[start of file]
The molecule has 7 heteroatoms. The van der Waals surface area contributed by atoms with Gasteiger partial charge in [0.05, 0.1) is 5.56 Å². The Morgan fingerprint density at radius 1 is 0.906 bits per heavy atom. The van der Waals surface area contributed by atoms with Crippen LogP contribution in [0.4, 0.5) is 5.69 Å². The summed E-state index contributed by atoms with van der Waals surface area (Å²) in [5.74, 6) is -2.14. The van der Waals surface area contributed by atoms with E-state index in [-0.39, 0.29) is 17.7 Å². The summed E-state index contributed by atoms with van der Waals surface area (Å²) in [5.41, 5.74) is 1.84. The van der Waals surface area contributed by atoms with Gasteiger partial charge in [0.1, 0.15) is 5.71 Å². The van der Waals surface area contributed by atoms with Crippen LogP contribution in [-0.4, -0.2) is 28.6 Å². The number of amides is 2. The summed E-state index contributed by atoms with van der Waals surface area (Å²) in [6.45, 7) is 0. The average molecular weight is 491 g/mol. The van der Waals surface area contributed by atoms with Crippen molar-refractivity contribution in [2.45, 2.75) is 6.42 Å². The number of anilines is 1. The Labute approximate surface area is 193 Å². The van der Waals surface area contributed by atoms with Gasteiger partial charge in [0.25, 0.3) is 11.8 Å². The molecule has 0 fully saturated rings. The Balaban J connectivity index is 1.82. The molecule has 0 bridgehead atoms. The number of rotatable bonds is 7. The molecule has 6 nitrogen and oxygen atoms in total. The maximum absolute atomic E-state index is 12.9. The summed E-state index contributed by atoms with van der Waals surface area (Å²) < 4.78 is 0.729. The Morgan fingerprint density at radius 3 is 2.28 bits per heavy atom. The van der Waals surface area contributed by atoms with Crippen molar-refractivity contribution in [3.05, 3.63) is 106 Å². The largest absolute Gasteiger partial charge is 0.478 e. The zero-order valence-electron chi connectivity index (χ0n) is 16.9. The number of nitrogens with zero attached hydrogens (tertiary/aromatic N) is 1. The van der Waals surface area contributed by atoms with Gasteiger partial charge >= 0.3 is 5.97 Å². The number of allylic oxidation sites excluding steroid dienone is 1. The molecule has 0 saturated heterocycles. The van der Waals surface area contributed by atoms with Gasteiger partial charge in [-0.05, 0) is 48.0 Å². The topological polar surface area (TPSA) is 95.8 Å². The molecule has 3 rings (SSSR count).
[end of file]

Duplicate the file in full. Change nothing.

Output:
The molecule has 7 heteroatoms. The van der Waals surface area contributed by atoms with Gasteiger partial charge in [0.05, 0.1) is 5.56 Å². The Morgan fingerprint density at radius 1 is 0.906 bits per heavy atom. The van der Waals surface area contributed by atoms with Crippen LogP contribution in [0.4, 0.5) is 5.69 Å². The summed E-state index contributed by atoms with van der Waals surface area (Å²) in [5.74, 6) is -2.14. The van der Waals surface area contributed by atoms with E-state index in [-0.39, 0.29) is 17.7 Å². The summed E-state index contributed by atoms with van der Waals surface area (Å²) in [5.41, 5.74) is 1.84. The van der Waals surface area contributed by atoms with Gasteiger partial charge in [0.1, 0.15) is 5.71 Å². The van der Waals surface area contributed by atoms with Crippen LogP contribution in [-0.4, -0.2) is 28.6 Å². The number of amides is 2. The summed E-state index contributed by atoms with van der Waals surface area (Å²) in [6.45, 7) is 0. The average molecular weight is 491 g/mol. The van der Waals surface area contributed by atoms with Crippen molar-refractivity contribution in [2.45, 2.75) is 6.42 Å². The number of anilines is 1. The Labute approximate surface area is 193 Å². The van der Waals surface area contributed by atoms with Gasteiger partial charge in [0.25, 0.3) is 11.8 Å². The molecule has 0 fully saturated rings. The Balaban J connectivity index is 1.82. The molecule has 0 bridgehead atoms. The number of rotatable bonds is 7. The molecule has 6 nitrogen and oxygen atoms in total. The maximum absolute atomic E-state index is 12.9. The summed E-state index contributed by atoms with van der Waals surface area (Å²) < 4.78 is 0.729. The Morgan fingerprint density at radius 3 is 2.28 bits per heavy atom. The van der Waals surface area contributed by atoms with Crippen molar-refractivity contribution in [3.05, 3.63) is 106 Å². The largest absolute Gasteiger partial charge is 0.478 e. The zero-order valence-electron chi connectivity index (χ0n) is 16.9. The number of nitrogens with zero attached hydrogens (tertiary/aromatic N) is 1. The van der Waals surface area contributed by atoms with Gasteiger partial charge >= 0.3 is 5.97 Å². The number of allylic oxidation sites excluding steroid dienone is 1. The molecule has 0 saturated heterocycles. The van der Waals surface area contributed by atoms with Gasteiger partial charge in [-0.05, 0) is 48.0 Å². The topological polar surface area (TPSA) is 95.8 Å². The molecule has 3 rings (SSSR count).